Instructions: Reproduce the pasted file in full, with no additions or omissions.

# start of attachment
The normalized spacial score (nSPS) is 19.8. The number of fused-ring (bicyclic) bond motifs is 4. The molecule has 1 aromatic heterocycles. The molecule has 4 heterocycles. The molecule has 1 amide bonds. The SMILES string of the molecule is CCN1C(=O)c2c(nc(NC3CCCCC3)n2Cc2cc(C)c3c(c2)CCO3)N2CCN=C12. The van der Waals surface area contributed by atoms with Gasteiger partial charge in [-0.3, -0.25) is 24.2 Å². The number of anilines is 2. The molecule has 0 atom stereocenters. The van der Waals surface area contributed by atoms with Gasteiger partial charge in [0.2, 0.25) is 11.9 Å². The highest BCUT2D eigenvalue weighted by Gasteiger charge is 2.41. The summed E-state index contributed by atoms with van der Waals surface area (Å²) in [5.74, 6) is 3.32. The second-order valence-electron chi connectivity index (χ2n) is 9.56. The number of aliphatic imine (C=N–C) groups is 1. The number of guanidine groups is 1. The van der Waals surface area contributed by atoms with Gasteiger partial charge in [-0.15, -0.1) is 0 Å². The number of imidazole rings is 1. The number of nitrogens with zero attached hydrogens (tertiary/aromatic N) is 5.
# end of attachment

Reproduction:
The normalized spacial score (nSPS) is 19.8. The number of fused-ring (bicyclic) bond motifs is 4. The molecule has 1 aromatic heterocycles. The molecule has 4 heterocycles. The molecule has 1 amide bonds. The SMILES string of the molecule is CCN1C(=O)c2c(nc(NC3CCCCC3)n2Cc2cc(C)c3c(c2)CCO3)N2CCN=C12. The van der Waals surface area contributed by atoms with Gasteiger partial charge in [-0.3, -0.25) is 24.2 Å². The number of anilines is 2. The molecule has 0 atom stereocenters. The van der Waals surface area contributed by atoms with Gasteiger partial charge in [0.2, 0.25) is 11.9 Å². The highest BCUT2D eigenvalue weighted by Gasteiger charge is 2.41. The summed E-state index contributed by atoms with van der Waals surface area (Å²) in [5.74, 6) is 3.32. The second-order valence-electron chi connectivity index (χ2n) is 9.56. The number of aliphatic imine (C=N–C) groups is 1. The number of guanidine groups is 1. The van der Waals surface area contributed by atoms with Gasteiger partial charge in [-0.15, -0.1) is 0 Å². The number of imidazole rings is 1. The number of nitrogens with zero attached hydrogens (tertiary/aromatic N) is 5.